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Music is Organized Sound Waves

22 July, 2019 - 10:18
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Music is sound that's organized by people on purpose, to dance to, to tell a story, to make other people feel a certain way, or just to sound pretty or be entertaining. Music is organized on many different levels. Sounds can be arranged into melodies, harmonies, rhythms, textures and phrases. Beats, measures, cadences , and form all help to keep the music organized and understandable. But the most basic way that music is organized is by arranging the actual sound waves themselves so that the sounds are interesting and pleasant and go well together.

A rhythmic, organized set of thuds and crashes is perfectly good music - think of your favorite drum solo - but many musical instruments are designed specifically to produce the regular, evenly spaced sound waves that we hear as particular pitches. Crashes, thuds, and bangs are loud, short jumbles of lots of different wavelengths. These are the kinds of sound we often call "noise", when they're random and disorganized, but as soon as they are organized in time (rhythm), they begin to sound like music. (When used as a scientific term, noise refers to continuous sounds that are random mixtures of different wavelengths, not shorter crashes and thuds.)

However, to get the melodic kind of sounds more often associated with music, the sound waves must themselves be organized and regular, not random mixtures. Most of the sounds we hear are brought to our ears through the air. A movement of an object causes a disturbance of the normal motion of the air molecules near the object. Those molecules in turn disturb other nearby molecules out of their normal patterns of random motion, so that the disturbance itself becomes a thing that moves through the air - a sound wave. If the movement of the object is a fast, regular vibration, then the sound waves are also very regular. We hear such regular sound waves as tones, sounds with a particular pitch. It is this kind of sound that we most often associate with music, and that many musical instruments are designed to make.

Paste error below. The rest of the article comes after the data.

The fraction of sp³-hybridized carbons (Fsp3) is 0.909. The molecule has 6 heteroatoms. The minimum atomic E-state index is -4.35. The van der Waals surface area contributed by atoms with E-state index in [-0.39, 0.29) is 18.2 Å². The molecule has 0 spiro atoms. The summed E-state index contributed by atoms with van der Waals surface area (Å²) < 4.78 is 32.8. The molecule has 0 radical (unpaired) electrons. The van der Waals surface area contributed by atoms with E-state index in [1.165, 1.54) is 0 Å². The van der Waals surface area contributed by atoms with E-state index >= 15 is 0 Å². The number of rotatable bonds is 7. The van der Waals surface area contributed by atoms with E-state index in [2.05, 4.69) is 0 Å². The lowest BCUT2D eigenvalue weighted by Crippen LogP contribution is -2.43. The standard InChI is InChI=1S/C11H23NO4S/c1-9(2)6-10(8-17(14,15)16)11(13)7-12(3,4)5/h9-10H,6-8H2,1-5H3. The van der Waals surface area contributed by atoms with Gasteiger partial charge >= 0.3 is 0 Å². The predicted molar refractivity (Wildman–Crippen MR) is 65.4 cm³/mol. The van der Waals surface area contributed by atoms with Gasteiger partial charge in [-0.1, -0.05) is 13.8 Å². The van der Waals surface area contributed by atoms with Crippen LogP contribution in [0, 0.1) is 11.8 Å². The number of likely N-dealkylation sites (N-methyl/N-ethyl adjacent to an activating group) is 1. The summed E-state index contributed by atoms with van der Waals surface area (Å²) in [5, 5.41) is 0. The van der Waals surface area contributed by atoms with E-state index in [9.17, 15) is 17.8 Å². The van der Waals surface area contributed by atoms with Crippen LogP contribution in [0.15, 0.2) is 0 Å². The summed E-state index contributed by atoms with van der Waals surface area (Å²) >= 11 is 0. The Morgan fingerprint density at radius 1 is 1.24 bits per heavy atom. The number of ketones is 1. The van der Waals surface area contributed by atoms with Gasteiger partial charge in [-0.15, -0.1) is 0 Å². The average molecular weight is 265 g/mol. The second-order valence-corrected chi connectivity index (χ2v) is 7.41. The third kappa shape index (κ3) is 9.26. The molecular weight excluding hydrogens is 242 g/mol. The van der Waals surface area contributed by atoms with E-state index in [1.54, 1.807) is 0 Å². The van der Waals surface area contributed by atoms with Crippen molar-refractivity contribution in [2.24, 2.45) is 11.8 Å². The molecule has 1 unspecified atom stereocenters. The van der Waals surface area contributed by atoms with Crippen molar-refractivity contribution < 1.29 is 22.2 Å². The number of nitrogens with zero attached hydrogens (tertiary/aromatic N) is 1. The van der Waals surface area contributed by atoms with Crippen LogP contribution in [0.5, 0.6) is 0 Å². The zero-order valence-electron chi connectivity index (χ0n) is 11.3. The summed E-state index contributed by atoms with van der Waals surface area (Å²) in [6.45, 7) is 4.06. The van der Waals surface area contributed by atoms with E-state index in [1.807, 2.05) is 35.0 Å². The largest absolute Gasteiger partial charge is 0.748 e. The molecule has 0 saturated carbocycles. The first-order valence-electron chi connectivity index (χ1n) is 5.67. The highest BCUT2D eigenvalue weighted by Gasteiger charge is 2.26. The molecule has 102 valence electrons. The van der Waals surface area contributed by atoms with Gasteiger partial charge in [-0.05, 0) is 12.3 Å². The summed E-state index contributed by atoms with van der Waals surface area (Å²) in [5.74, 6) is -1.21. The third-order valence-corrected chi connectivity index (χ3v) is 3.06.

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Figure 3.1 A random jumble of sound waves is heard as a noise. A regular, evenly-spaced sound wave is heard as a tone. 

Musicians have terms that they use to describe tones. (Musicians also have other meanings for the word "tone", but this course will stick to the "a sound with pitch" meaning.) This kind of (regular, evenly spaced) wave is useful for things other than music, however, so scientists and engineers also have terms that describe pitched sound waves. As we talk about where music theory comes from, it will be very useful to know both the scientific and the musical terms and how they are related to each other.

For example, the closer together those evenly-spaced waves are, the higher the note sounds. Musicians talk about the pitch of the sound, or name specific notes, or talk about tuning. Scientists and engineers, on the other hand, talk about the frequency and the wavelength of the sound. They are all essentially talking about the same things, but talking about them in slightly different ways, and using the scientific ideas of wavelength and frequency can help clarify some of the main ideas underlying music theory.